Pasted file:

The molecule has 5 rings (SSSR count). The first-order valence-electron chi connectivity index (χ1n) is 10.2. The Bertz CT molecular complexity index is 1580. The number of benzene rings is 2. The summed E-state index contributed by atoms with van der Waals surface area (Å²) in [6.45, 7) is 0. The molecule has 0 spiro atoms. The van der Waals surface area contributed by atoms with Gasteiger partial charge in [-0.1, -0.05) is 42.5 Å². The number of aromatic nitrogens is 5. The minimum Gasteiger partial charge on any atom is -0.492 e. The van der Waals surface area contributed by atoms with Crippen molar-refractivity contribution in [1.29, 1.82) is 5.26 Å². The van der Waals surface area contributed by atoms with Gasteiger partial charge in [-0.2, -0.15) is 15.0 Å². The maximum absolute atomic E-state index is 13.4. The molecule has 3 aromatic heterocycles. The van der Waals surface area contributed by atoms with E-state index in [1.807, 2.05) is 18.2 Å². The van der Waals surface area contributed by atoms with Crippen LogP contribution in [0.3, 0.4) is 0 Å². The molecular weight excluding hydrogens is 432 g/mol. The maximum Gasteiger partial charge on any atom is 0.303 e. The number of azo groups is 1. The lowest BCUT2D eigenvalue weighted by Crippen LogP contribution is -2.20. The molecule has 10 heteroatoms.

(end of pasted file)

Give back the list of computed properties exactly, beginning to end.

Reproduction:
The molecule has 5 rings (SSSR count). The first-order valence-electron chi connectivity index (χ1n) is 10.2. The Bertz CT molecular complexity index is 1580. The number of benzene rings is 2. The summed E-state index contributed by atoms with van der Waals surface area (Å²) in [6.45, 7) is 0. The molecule has 0 spiro atoms. The van der Waals surface area contributed by atoms with Gasteiger partial charge in [-0.1, -0.05) is 42.5 Å². The number of aromatic nitrogens is 5. The minimum Gasteiger partial charge on any atom is -0.492 e. The van der Waals surface area contributed by atoms with Crippen molar-refractivity contribution in [1.29, 1.82) is 5.26 Å². The van der Waals surface area contributed by atoms with Gasteiger partial charge in [-0.2, -0.15) is 15.0 Å². The maximum absolute atomic E-state index is 13.4. The molecule has 3 aromatic heterocycles. The van der Waals surface area contributed by atoms with E-state index in [1.807, 2.05) is 18.2 Å². The van der Waals surface area contributed by atoms with Crippen LogP contribution in [0.3, 0.4) is 0 Å². The molecular weight excluding hydrogens is 432 g/mol. The maximum Gasteiger partial charge on any atom is 0.303 e. The number of azo groups is 1. The lowest BCUT2D eigenvalue weighted by Crippen LogP contribution is -2.20. The molecule has 10 heteroatoms.